The above is just a sample of where our energy goes, and when we start comparing what we can do to what we think others are managing just fine, that can further add to our stress. And if you have a chronic condition or mental health difficulty, you’re going to be using up extra energy just exisiting so please go easy on yourself. Learning to be self-compassionate and respecting your own needs is rarely a straight-forward process so don’t expect it to change overnight. It almost always brings up uncomfortable feelings when we are holding back and not reacting to our urges to act in our habitual ways. That’s why it can be really useful to practise working with small amounts of discomfort in ways that feel safe for you. Asking for help from a GP or therapist can also be uncomfortable. Sometimes, practising with the physical sensations of discomfort without there being a high interpersonal risk involved can be a good place to start, especially for highly sensitive introverts. That’s one of the reasons I practise and teach yin yoga. For me, I’m not risking anything interpersonal in those moments but I am learning to relax around discomfort and to question whether I am pushing myself too far and need to hold back or whether it works for me to go a bit further, which I then apply to other areas of my life.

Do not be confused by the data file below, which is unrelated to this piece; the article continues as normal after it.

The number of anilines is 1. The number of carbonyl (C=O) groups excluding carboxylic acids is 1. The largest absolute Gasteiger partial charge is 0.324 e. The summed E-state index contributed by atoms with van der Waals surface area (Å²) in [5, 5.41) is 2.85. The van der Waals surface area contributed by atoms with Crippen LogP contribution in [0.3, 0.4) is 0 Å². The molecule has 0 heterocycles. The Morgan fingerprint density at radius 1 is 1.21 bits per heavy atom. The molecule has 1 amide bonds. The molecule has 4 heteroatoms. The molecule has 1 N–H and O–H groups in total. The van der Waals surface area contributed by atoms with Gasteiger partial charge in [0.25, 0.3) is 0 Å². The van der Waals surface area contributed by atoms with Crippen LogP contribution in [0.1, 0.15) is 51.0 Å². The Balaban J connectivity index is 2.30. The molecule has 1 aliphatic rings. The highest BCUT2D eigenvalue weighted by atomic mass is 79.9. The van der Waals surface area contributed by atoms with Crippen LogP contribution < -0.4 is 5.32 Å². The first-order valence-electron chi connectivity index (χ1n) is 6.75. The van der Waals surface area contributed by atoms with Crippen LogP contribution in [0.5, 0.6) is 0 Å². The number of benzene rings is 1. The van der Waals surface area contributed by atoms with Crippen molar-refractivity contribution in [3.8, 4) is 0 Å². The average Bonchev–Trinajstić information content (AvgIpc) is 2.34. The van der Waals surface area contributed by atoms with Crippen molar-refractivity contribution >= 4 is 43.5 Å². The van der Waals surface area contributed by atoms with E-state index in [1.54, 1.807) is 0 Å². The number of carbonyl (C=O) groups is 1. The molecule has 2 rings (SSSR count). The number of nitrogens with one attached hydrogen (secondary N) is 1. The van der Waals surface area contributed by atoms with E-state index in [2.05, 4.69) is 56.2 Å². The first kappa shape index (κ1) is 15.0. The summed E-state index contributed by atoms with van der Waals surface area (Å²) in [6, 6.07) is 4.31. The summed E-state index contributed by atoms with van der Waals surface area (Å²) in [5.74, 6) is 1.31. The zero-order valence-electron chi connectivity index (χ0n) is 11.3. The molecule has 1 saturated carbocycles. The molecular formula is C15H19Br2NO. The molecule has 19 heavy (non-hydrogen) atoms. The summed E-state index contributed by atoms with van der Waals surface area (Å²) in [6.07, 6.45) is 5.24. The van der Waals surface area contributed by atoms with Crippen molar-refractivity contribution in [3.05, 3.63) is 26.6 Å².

UK only: If you found this post helpful and are considering exploring private yin yoga sessions as a step towards making these kinds of changes, at the time of writing, I have some easy booking online 1:1s available on Mondays and Fridays at 17:30 and can also be contacted for other time slots on those days. If you are wanting to see what my yoga style is like first, you may wish to try a class on a Saturday morning: http://www.yinyogadavina.com/classes. If you can’t afford classes at the moment, there are loads of free classes on YouTube that you could try.